Celibate at Harvard

Can true love ever replace campus hook-ups?
By KARA BASKIN  |  October 25, 2007
RING_waitinside

A year ago, a conservative revolution was born in the throbbing heart of liberal Cambridge: a True Love Revolution (TLR), that is. Harvard couple Sarah Kinsella and Justin Murray embarked on a campus-wide campaign to promote abstinence. Through mailings, ice-cream socials, and editorials in the Crimson, they urged their classmates to wait until marriage to have sex, lest they feel cheapened, objectified, or hurt (blue balls aside). Today, for the more than 100 student members of TLR, love means never having to say, “Your dorm or mine?”

College has always been a petri dish for sexual rebirth. Let’s face it, at a dimly lit kegger, even the most timid soul can fling aside his emo glasses and get lucky. On a national level, 71 percent of college students report being sexually active. These base instincts don’t discriminate: it seems that, when it comes to loin-locking, even the brilliant minds at Harvard turn to horny mush.

According to Justin, Harvard’s sex-ed freshman orientation events cater to the majority, treating sexual activity as a forgone conclusion — on par with hangovers, say, and the freshman fifteen. TLR acknowledges an alternate reality, and its founders practice what they preach. Justin and Sarah, now in Washington, DC, are saving themselves for marriage (and yes, they do hope to marry one another).

This past Valentine’s Day, the TLR crowd made themselves known with greetings stuffed in student mailboxes. “Why wait?” the cards read. “Because you’re worth it. Yours, True Love Revolution.” The flip side to being “worth it” is, of course, being “worthless.” Students took exception to the implication. Undergraduate Rachel Singh editorialized in the Crimson: “It’s a symptom of that culture we have that values a woman on her purity. It’s a relic.” People took sides online and at overcrowded dinner debates, and eventually the couple was even accompanied on a date by the New York Times.

Leo Keliher ’10 and Janie Fredell ’09 — a purely platonic duo — took the helm this year, and, heathen that I am, I didn’t know quite what to expect as I scurried across Harvard Square to meet them at Za. Bible-thumping dwarves wielding chastity belts? I took great care to dress appropriately — sensible button-down, pressed jeans, wholesome smile — but I just knew they’d smell impurity on me, the way dogs can smell fear. I straightened my posture and stepped inside, where I came face to face with two smiling, texting undergrads.

Janie is a slight, bubbly person; Leo’s a brooding chap with a boyish face. “I looked around campus, and it seemed like people were so lonely,” Janie tells me as we sit down to tea. “And the correlation between loneliness and being instrumentalized, not knowing how to care about someone else — like, truly in a relationship — like, seeing yourself as a physical entity as opposed to an entire person, that’s really what compelled me to be active — actively abstinent.”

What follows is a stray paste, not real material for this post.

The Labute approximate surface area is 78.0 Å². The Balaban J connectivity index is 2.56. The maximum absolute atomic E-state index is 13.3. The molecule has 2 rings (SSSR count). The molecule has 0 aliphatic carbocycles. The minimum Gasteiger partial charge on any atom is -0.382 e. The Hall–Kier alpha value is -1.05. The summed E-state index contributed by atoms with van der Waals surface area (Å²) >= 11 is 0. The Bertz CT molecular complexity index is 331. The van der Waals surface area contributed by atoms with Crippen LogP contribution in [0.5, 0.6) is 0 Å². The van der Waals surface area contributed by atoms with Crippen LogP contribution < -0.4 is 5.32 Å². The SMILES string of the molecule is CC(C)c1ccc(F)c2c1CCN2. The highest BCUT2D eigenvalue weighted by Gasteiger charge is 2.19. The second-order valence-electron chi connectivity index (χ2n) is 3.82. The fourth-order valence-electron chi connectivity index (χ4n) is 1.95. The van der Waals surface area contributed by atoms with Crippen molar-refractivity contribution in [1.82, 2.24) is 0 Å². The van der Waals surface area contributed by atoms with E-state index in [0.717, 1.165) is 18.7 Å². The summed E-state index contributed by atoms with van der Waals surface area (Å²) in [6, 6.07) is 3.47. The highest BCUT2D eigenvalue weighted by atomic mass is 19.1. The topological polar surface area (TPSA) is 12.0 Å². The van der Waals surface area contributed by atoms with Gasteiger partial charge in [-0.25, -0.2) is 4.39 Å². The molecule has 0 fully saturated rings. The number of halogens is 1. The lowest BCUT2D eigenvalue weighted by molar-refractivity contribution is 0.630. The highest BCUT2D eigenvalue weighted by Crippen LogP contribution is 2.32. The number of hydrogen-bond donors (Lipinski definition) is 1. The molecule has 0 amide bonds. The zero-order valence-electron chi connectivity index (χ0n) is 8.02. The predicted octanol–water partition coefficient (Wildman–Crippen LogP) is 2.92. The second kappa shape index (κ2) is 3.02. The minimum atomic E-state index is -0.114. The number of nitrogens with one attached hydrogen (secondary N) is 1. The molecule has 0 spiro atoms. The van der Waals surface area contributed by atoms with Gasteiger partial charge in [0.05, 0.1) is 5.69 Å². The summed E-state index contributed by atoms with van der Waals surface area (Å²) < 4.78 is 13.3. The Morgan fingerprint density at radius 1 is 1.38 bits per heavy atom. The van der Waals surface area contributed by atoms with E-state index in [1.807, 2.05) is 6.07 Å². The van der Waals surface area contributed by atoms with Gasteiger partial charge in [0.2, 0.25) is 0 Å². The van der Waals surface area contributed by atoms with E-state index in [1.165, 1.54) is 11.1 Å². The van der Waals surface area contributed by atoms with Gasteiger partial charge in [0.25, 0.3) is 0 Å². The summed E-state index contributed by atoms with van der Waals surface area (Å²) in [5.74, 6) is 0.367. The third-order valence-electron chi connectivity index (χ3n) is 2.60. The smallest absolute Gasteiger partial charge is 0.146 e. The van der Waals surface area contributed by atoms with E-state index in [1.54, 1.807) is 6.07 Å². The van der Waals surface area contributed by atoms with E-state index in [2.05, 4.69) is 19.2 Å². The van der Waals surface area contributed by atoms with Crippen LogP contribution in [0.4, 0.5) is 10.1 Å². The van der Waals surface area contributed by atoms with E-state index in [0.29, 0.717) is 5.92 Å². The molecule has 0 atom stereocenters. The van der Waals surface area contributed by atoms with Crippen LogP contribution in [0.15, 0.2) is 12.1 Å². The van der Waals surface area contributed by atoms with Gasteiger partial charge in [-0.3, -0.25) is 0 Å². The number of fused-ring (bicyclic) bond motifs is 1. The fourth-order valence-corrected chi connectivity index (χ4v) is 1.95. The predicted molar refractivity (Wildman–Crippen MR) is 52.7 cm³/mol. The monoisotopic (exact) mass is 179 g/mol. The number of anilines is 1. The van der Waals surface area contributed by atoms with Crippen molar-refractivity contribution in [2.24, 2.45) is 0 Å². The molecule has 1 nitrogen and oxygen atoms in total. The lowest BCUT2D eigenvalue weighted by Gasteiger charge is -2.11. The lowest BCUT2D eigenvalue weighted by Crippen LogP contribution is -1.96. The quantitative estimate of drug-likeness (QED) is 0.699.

She’s in a long-distance relationship; her boyfriend, who is “so supportive,” goes to Georgetown. Leo is single, but he speaks with the world-weary tone of a guy who’s been around the block.

1  |  2  |  3  |  4  |   next >
  Topics: Lifestyle Features , Culture and Lifestyle, Health and Fitness, Education,  More more >
| More


Most Popular
ARTICLES BY KARA BASKIN
Share this entry with Delicious
  •   NAVIGATING THE BARROOM BREAKUP  |  December 06, 2012
    It's pointless to plunge into the holiday bacchanalia with dead weight — namely, an insignificant other who doesn't need to meet nosy Auntie Gertrude at the family potluck.
  •   RETURN TO SENDER  |  March 22, 2010
    Sure, we've all gotten an unwelcome fruitcake or fluorescent sweater in the mail, usually from a well-meaning and slightly out-of-touch relative. But few New England Jews could have been prepared for the surprise "gift" that recently arrived on their doorsteps courtesy of Georgia-based messianic former businessman Sid Roth.
  •   FIELD GUIDE TO FACEBOOK  |  September 04, 2009
    Recently, CNN ran a short piece listing common Facebook personas. CNN ? After our collective jaws dropped, we asked the rhetorical question, "How instructive is the funeral-parlor-stopover of undead zombies like Lou Dobbs and Larry King going to be to the Facebookers of today?"
  •   LIVING BEYOND THEIR MEANS?  |  June 17, 2009
    I'm at Bond on a Thursday night, and it's simmering with testosterone and possibility. Spaghetti-legged cocktail waitresses coo at businessmen. Tables spill forth with bejeweled women speaking too loudly and young couples sipping Champagne. 
  •   NERVOUS, STRESSED, AND DEPRESSED, LLC  |  April 30, 2009
    Twenty-seven-year-old Jesse White is a temporary staff attorney at a domestic-violence nonprofit in the South End.

 See all articles by: KARA BASKIN